Israelis back on streets after Netanyahu rejects reforms compromise
Israeli protesters returned to the streets Thursday to rally against proposed judicial reforms, after Prime Minister Benjamin Netanyahu rejected a compromise plan touted by the country's president.
The reforms, several provisions of which have already been adopted by parliament, are "the end of democracy," read a placard brandished by demonstrators in Tel Aviv.
"I am afraid that we will become a religious state, that the laws of Judaism will come first and the democratic freedom that we have will not be there anymore," Liat Tzvi, a researcher at Tel Aviv University, told AFP.
Demonstrators also gathered in Jerusalem and the northern city of Haifa to denounce the overhaul that would, among other things, allow lawmakers to scrap supreme court rulings with a simple majority vote.
Since Netanyahu's hard-right government announced the reforms in January, the month after taking office, massive demonstrations have regularly taken place across Israel.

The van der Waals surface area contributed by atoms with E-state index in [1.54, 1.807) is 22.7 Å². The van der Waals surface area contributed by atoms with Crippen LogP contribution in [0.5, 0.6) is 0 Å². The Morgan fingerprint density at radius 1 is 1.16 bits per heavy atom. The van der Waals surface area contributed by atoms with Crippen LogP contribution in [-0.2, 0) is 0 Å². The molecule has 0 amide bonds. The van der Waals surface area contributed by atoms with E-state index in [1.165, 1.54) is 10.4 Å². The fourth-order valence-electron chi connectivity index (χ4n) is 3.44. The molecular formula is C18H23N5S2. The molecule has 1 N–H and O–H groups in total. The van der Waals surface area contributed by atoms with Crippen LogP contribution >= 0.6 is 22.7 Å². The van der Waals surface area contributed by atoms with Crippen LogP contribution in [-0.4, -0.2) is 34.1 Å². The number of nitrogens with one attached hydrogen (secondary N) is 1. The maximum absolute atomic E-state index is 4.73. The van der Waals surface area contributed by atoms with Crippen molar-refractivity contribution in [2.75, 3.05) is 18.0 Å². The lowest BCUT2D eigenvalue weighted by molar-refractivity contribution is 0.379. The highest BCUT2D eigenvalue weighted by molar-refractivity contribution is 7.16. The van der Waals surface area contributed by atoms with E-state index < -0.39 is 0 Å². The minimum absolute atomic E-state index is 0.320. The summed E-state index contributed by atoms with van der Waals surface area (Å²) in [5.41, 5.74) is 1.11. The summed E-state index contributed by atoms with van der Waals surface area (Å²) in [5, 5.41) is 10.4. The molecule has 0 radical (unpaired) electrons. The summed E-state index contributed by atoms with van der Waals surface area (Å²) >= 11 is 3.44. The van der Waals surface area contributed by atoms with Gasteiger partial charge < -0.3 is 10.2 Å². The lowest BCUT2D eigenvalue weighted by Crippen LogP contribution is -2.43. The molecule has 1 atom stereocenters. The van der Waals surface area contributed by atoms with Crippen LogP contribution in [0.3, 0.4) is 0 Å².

Opponents of the package have also accused Netanyahu, who faces a string of corruption allegations, of trying to use the reforms to quash possible judgements against him.
President Isaac Herzog on Wednesday presented a proposed compromise on the reforms, but it was immediately rejected by the government.
"Anyone who thinks that a genuine civil war, with human lives, is a line that we could never reach, has no idea what he is talking about," Herzog said.
Netanyahu later told reporters: "As for the president's compromise, I think any attempt to reach an agreement and a dialogue is certainly welcome."
"But what the president is proposing has not been accepted by the representatives of the ruling coalition. Key points in his program only perpetuate the existing situation and do not bring the required balance between the powers," he added.